Unless legislative leaders change their minds, Maryland's road-building and modernization program could be seriously delayed. By turning down a gas-tax increase and higher motor vehicle fees, lawmakers have left officials with no choice but to shut down all new projects except for repair work to preserve the system. Suburban commuters will be most severely impacted.
Nowhere will this no-new-projects edict hurt more than in gridlocked Montgomery County. Yet the county's own legislators never lifted a finger to help the administration in its quest to raise motor vehicle fees. Instead, Ways and Means Vice Chairman Gene Counihan and Budget and Taxations Chairman Laurence Levitan helped wield the hachets. Montgomery commuters, take note.
The Department of Transportation's revenue picture is bleak, and could grow worse. Tax money in February was $7 million below the department's modest predictions. If tax receipts keep falling, and with no additional revenue from higher license fees, the department's bare-bones maintenance program might have to be curtailed, too.
Even worse, the shrunken road-building program will almost surely prolong Maryland's recession. Instead of using transportation projects to prime the construction industry's economic pump -- creating jobs and higher tax receipts -- legislators are forcing a retrenchment. The General Assembly is making matters worse, not better.
In the Baltimore area, project postponements could include Route 100 in Anne Arundel County, interchange construction at Interstate 83 and Beaver Dam Road in Baltimore County, projects along U.S. 1 in Baltimore County and work on Howard County's congested U.S. 29. Overcrowded commuter-rail cars will stay that way. Projects to make the Port of Baltimore more competitive will be shelved.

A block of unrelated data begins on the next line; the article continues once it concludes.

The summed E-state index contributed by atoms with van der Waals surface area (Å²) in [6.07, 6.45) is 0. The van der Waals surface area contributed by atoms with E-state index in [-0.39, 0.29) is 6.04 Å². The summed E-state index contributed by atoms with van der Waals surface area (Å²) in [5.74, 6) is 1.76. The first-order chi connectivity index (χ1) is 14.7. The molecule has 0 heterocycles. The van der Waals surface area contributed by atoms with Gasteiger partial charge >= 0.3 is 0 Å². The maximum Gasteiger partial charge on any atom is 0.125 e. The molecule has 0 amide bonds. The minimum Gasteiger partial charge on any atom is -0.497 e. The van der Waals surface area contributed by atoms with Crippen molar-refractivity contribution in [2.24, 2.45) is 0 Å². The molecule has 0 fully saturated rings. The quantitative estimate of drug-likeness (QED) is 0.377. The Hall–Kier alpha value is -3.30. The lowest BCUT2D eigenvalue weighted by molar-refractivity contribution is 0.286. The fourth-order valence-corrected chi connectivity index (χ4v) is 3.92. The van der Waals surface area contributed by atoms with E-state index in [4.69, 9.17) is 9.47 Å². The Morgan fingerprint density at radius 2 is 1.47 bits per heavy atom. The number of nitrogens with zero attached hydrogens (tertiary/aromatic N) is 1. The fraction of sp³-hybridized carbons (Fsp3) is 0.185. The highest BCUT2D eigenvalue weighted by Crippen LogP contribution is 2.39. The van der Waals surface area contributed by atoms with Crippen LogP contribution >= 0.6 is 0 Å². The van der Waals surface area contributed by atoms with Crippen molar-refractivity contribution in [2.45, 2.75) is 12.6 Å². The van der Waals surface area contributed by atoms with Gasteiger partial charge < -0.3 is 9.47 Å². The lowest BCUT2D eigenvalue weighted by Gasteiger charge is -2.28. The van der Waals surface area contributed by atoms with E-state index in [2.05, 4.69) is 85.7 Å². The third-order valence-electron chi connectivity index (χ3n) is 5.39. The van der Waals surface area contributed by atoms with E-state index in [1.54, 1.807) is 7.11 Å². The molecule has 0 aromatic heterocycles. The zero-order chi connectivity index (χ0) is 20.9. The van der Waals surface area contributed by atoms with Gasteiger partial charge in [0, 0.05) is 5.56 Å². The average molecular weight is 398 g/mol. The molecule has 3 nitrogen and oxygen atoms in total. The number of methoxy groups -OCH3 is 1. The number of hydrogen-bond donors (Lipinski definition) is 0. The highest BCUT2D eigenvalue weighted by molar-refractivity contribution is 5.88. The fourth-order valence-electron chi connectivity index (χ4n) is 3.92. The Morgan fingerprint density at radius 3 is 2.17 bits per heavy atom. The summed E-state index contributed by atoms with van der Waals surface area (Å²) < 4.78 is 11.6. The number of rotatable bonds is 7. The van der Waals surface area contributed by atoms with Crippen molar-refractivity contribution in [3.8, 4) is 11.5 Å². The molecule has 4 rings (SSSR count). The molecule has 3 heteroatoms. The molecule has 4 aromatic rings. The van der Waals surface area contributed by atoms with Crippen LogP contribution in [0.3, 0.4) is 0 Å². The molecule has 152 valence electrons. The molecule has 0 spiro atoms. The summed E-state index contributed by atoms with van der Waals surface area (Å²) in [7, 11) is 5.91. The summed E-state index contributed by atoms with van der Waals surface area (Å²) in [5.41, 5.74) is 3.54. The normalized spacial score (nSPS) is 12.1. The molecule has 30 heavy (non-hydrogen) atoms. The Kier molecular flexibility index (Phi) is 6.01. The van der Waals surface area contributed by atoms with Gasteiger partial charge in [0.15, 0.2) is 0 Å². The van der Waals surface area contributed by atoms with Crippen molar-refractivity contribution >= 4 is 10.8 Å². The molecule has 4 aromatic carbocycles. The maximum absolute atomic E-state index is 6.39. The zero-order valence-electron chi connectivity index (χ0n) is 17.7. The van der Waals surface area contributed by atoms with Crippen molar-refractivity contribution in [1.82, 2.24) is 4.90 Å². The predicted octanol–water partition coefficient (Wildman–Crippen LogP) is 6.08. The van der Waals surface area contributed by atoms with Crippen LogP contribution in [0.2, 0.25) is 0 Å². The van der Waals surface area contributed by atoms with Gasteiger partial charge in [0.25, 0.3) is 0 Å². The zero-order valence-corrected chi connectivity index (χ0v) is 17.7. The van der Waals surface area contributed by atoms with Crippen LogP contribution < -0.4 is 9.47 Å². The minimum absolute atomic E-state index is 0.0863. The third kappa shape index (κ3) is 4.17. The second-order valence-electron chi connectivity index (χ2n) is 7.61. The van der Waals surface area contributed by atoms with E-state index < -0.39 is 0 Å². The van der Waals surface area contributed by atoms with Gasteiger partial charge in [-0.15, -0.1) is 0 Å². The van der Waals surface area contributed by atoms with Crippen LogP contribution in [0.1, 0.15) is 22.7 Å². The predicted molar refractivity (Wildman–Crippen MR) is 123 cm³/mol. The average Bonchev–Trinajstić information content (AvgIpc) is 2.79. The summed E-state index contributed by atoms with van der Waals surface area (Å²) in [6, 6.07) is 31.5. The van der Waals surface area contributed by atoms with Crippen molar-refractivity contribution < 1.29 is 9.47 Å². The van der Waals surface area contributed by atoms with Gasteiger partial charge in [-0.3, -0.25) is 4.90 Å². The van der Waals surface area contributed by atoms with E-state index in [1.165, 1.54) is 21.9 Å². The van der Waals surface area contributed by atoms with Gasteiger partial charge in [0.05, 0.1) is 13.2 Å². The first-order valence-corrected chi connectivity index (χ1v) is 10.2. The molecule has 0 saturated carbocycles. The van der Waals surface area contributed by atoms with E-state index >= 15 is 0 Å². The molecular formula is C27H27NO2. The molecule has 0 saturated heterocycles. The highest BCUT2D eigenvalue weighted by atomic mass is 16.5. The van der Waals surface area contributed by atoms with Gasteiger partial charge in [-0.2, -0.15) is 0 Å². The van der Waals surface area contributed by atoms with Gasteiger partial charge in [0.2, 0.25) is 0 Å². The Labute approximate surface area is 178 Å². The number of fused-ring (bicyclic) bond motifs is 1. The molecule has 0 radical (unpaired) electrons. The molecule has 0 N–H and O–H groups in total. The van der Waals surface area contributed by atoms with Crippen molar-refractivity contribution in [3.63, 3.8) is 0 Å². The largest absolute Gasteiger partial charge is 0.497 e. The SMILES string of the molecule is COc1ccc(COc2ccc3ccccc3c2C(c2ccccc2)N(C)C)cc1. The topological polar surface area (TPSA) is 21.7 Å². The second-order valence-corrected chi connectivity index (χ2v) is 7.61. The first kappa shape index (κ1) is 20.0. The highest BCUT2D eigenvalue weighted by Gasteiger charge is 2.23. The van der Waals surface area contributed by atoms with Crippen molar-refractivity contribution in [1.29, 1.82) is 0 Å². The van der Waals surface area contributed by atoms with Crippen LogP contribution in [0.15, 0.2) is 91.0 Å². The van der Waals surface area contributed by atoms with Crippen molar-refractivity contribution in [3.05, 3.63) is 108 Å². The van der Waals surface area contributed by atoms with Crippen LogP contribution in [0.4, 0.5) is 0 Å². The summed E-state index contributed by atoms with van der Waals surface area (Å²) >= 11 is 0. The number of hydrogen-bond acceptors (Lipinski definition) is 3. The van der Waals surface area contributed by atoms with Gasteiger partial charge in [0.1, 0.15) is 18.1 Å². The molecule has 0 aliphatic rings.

There could be a two-year delay in starting transportation projects. Next year, legislators will be confronted by the same problems, only they will be more severe -- and the proposed remedies will be more costly.
There is still time for legislative leaders to take another look at the transportation department's requests. Increasing motor vehicle fees is not only sensible, but overdue: some of these fees have not been changed in half a century! If these new fees were approved, DOT could at least begin work on road-widening and road improvements as well as expanding capacity on commuter rail lines.
It is time General Assembly leaders stopped hiding behind their "no new taxes" shield. Let's get on with improving Maryland's transportation network. Not only will this provide a much-needed boost for the economy, it will give suburban commuters some well-deserved relief and make Maryland more appealing for business development.